Set It and Forget It: My Successful First Use of Ambulatory Blood Pressure Monitoring

Fritz Daum kept bringing in erratic and disappointing blood pressure logs, always too high but never the same. His office readings were the same way. He was clearly worried and also quite probably disappointed in my therapeutic skills; most medications I prescribed did little for his blood pressure control, and many had unpleasant side effects.

We got access to continuous blood pressure monitoring two years ago, but I hadn’t ordered it before. I made Fritz my first patient to use it. The result was illuminating. The first and last two hours’ readings were high. In fact, the tracing started high and gradually normalized over a couple of hours, and the last two hours before the monitor was removed showed a steady rise in his blood pressure.

It seems Fritz gradually stopped thinking about his blood pressure, since the machine was doing it for him. Then, as he got ready to drive to the clinic to have the leads removed and the monitor disconnected, he probably started wondering what the recording would show.

So, now I know what he has: not white coat hypertension, but anticipatory hypertension. White coat hypertension has been re-evaluated and my medical school teaching disproven, see below, but what do we know about anticipatory hypertension?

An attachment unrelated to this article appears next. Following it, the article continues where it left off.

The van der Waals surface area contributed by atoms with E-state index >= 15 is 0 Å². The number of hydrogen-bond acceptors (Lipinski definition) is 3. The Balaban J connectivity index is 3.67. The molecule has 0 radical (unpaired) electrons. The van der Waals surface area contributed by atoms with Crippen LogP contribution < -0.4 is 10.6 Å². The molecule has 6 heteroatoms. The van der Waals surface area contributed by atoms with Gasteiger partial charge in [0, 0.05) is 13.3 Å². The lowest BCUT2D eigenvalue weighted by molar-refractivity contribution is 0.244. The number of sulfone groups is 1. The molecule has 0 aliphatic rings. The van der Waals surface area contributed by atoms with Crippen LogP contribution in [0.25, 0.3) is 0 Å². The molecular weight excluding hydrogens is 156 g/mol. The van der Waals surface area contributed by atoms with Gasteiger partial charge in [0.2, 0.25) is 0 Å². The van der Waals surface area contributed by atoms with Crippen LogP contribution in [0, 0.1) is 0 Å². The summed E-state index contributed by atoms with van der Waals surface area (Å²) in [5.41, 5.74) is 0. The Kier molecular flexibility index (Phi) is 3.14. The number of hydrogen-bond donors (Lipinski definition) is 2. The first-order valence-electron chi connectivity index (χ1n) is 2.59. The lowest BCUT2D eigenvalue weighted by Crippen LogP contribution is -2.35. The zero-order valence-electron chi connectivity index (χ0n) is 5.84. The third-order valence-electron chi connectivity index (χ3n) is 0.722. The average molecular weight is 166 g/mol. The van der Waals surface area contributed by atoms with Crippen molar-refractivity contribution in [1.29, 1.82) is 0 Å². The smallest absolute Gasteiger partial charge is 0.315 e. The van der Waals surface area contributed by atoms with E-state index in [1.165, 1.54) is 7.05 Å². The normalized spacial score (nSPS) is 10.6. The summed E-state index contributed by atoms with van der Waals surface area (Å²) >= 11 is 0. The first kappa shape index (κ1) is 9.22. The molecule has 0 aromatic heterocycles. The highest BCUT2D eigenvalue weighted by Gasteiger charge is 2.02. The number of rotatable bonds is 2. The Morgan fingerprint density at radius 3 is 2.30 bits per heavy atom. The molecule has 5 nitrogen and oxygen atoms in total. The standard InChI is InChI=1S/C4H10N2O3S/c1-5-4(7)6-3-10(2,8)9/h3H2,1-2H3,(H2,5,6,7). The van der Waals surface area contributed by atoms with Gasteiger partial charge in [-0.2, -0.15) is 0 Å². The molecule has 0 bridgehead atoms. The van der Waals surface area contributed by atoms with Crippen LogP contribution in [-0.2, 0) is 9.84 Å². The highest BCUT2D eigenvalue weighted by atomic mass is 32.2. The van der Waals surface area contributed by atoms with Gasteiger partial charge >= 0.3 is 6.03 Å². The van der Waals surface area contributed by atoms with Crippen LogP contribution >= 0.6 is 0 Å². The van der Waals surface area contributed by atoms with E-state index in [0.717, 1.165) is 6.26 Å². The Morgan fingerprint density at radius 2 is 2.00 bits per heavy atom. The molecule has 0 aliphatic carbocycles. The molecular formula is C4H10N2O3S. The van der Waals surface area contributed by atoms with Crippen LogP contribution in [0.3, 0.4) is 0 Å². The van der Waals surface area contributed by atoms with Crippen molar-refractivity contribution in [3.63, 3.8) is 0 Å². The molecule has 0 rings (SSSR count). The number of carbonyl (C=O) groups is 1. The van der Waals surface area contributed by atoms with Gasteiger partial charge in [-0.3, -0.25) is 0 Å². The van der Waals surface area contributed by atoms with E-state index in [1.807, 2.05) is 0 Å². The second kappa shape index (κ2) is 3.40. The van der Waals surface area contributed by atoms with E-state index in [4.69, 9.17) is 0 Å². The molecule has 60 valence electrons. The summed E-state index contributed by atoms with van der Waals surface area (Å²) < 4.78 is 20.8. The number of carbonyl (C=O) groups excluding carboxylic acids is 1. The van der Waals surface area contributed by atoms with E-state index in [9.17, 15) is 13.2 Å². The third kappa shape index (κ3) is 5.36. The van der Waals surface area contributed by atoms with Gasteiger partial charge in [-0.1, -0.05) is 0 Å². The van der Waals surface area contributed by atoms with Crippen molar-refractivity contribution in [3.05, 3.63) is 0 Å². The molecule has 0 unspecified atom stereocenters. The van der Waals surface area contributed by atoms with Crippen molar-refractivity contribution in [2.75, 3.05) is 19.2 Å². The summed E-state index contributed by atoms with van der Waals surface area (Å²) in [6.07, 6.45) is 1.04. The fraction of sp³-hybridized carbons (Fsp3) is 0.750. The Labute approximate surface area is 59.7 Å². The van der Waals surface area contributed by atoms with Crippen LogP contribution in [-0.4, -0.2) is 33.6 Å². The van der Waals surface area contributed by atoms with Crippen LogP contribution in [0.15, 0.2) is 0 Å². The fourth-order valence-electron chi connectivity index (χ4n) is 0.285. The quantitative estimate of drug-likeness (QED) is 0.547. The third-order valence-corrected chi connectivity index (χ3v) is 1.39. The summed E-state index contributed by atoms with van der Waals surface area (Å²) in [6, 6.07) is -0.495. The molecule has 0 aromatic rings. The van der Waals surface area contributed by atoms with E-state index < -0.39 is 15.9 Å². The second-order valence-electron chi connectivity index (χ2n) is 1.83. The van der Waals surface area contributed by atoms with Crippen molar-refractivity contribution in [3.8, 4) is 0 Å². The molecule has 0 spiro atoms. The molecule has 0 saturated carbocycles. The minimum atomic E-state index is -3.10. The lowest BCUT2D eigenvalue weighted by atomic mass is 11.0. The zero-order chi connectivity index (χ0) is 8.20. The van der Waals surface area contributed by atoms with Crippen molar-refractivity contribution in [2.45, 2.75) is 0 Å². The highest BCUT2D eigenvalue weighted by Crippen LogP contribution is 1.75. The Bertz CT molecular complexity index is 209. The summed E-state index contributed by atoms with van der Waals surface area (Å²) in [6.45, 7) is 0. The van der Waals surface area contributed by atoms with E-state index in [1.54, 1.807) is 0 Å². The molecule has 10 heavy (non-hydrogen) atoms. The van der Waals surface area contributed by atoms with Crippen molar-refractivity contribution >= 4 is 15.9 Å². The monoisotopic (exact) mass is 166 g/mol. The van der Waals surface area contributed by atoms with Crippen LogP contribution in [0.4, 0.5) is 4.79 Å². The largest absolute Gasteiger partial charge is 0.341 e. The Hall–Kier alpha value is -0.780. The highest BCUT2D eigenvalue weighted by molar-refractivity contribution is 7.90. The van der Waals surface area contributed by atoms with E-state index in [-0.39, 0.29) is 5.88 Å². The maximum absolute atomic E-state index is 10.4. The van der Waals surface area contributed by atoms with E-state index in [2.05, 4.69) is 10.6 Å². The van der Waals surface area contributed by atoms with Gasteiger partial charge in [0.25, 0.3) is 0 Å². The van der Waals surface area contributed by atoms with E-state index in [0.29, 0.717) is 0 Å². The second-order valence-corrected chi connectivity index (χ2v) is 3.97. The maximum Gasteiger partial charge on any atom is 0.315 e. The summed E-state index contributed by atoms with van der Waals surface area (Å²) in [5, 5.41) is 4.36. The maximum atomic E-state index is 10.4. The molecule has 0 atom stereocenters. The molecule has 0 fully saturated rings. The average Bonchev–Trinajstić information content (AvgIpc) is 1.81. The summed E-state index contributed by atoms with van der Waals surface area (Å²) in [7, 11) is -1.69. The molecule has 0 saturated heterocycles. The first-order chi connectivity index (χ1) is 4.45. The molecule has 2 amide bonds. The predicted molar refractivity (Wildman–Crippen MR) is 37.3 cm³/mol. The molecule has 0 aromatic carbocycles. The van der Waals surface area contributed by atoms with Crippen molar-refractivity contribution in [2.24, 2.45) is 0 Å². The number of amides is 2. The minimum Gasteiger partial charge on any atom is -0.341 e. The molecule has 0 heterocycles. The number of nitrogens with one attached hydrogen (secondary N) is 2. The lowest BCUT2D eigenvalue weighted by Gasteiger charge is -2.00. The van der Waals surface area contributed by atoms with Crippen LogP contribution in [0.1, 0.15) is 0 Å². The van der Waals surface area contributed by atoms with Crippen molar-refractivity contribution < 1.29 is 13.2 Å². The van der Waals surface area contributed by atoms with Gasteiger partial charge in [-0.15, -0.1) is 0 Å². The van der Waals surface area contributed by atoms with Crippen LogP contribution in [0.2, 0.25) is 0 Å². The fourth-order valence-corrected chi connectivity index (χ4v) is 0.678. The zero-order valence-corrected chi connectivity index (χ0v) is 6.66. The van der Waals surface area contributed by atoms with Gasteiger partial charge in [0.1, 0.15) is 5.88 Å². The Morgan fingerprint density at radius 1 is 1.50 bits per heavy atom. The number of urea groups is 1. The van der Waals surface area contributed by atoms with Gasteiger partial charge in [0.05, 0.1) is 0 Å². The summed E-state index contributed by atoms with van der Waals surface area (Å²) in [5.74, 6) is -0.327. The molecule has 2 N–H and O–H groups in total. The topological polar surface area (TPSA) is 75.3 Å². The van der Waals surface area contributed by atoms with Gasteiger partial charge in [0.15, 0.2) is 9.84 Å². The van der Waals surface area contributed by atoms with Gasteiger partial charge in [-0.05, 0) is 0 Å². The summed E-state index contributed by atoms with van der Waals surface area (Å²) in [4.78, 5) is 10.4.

I found a few articles about this. A 1996 article in Hypertension looked at blood pressure seated on an exercise bicycle just before starting a session, compared with at rest one week earlier. It showed that “men showing systolic responses greater than or equal to 30 mm Hg or diastolic responses greater than 15 mm Hg [had] nearly four times the risk of becoming hypertensive.”

A 2018 article in the Journal of Hypertension describes an anticipatory rise in blood pressure before self measurement “that remains present after multiple BP readings”.

I’m not sure whether anything needs to be done with Fritz, my frequent checker. My inclination is not to prescribe more medications, including for blood pressure anxiety, but to see where his office readings land if I can get him to stop checking his own blood pressure at home for a while.

A Country Doctor Reads: August 10, 2019 – High Blood Pressure is High Blood Pressure, No Matter Where or When

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Osler said “Listen to your patient, he is telling you the diagnosis”. Duvefelt says “Listen to your patient, he is telling you what kind of doctor he needs you to be”.

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